Friday 21 October 2016

Colette Browne: Unlikely courts would be so lenient on man from poor background who beat up a woman

Published 29/01/2014 | 02:30

A violent man without money is much more likely to end up in prison. iStockphoto
A violent man without money is much more likely to end up in prison. iStockphoto

IF you're thinking about physically attacking your wife or girlfriend, just make sure you have €10,000 on deposit – because that's how much it will cost to buy your way out of a conviction.

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That's what we learned from the courts last week, when a trainee doctor who twice beat up his girlfriend, leaving her with injuries "consistent with being punched, kicked, bitten and grabbed", had two serious assault charges struck out after paying €10,000 to charity.

The court heard that Rudrumun Gopal (21), a student at the Royal College of Surgeons (RCSI), was "utterly infatuated" with his girlfriend, who was "the woman of his dreams".

Patently, these feelings of infatuation didn't last very long because Gopal first attacked his girlfriend just three months into the start of their relationship, in March 2012.

Defence barrister Justin McQuade explained that his client had "difficulties and frustrations associated with relationships" and he became "slightly controlling and his frustrations spilled out".

These frustrations spilled out again the following month when Gopal attacked his girlfriend, a fellow medical student, a second time.

In mitigation, the court heard that Gopal is from a "family of high achievers", although what his family background has to do with him using his girlfriend as a punch bag is something of a mystery.

If it's contended that only poor or working-class men beat up the women in their lives, a trip to any women's refuge in the country would quickly dispel that notion.

Mr McQuade also said that his client had little experience of women, the inference apparently being that someone with the intellect to study medicine was somehow too dense to know that punching, biting and kicking another human being was wrong.

Happily, Gopal, having twice savagely attacked his girlfriend, finally "came to his senses", repented and wrote a letter of apology to his victim.

It is unclear if this crisis of conscience was in any way prompted by the criminal charges that he found himself facing or the disciplinary proceedings that were instituted against him by the RCSI.

In any event, Judge Hugh O'Donnell was clearly moved by the story of this naive young man and ordered him to pay €5,000 to both the Simon Community and Women's Aid, before striking the charges out, as if the assaults had never happened.

He also recommended that the RCSI refrain from expelling Gopal so that his bright future remains unblemished by recent unpleasantness.

After all, wouldn't it be awful if a nice middle-class young man had his future dreams of working as a doctor derailed by the small matter of repeatedly assaulting a woman he claimed to love?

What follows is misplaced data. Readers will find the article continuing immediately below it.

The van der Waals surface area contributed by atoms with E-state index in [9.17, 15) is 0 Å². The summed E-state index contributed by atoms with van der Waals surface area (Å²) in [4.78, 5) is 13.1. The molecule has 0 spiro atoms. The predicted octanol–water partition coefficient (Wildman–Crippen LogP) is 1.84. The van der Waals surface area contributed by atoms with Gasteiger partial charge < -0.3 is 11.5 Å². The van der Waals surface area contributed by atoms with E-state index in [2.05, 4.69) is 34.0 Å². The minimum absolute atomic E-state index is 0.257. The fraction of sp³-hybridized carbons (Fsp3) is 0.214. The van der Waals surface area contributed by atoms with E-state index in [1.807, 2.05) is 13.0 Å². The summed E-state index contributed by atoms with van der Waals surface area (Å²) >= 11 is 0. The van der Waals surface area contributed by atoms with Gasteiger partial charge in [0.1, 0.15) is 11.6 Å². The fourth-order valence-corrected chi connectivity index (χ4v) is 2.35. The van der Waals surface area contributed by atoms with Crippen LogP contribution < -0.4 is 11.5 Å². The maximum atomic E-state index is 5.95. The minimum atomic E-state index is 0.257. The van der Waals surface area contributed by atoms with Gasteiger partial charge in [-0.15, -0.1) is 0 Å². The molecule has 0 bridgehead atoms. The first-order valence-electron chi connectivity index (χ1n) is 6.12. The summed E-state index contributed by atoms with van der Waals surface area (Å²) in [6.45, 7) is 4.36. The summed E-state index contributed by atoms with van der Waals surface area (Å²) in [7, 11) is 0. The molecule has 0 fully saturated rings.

Evidently, in Ireland in 2014, justice is for sale. If you happen to have the requisite funds to buy yourself good legal representation, with enough left in the kitty to make a substantial donation to charity, then you're off the hook.

If Gopal was unemployed and from Ballymun, from a family with a history of welfare dependency, would the judge have been so lenient?

How would the judge have calibrated the requisite level of contrition for the assaults if he had been unable to arbitrarily affix a monetary value of €5,000 on each one?

Would a man without any money be sentenced to hundreds of hours of community service or would he instead be left with a conviction and serving a prison sentence?

In 2011, a man who seriously assaulted his partner on one occasion in Galway received an 11-month sentence from a district court for a first offence.

But that was different. He didn't come to court with his pockets bulging with cash, so was unable to buy back his good name.

The case is particularly egregious when one considers the thousands of otherwise law-abiding citizens who appear before the courts every year for the crime of not having any money.

Last year, more than 8,300 people were jailed for the non-payment of court-ordered fines, with 242 people being jailed for failing to pay fines imposed for not having a TV licence.

So in this country you can expect a jail sentence if you can't afford to pay your TV licence but have carte blanche to assault your partner if you can come up with a sizeable charitable donation.

What kind of message does sentencing like this send out about the seriousness with which these insidious crimes are viewed by the criminal justice system?

Perhaps Judge O'Donnell is unaware, but incidences of domestic violence are growing at an alarming rate, with applications to the courts under domestic violence legislation soaring by 19pc between 2011 and 2012.

Now, the message has gone out that punching and kicking your partner isn't too bad, as long as you remember to save up for the pleasure of inflicting a beating beforehand.

The court, in effect, itemised the cost of every single bruise, cut and scar that Gopal's ex-girlfriend suffered at his hands and came up with a nice round figure of €10,000.

After he handed the money over, his debt to society was immediately paid.

Will it be so easy for the young woman he victimised to move on?

Irish Independent

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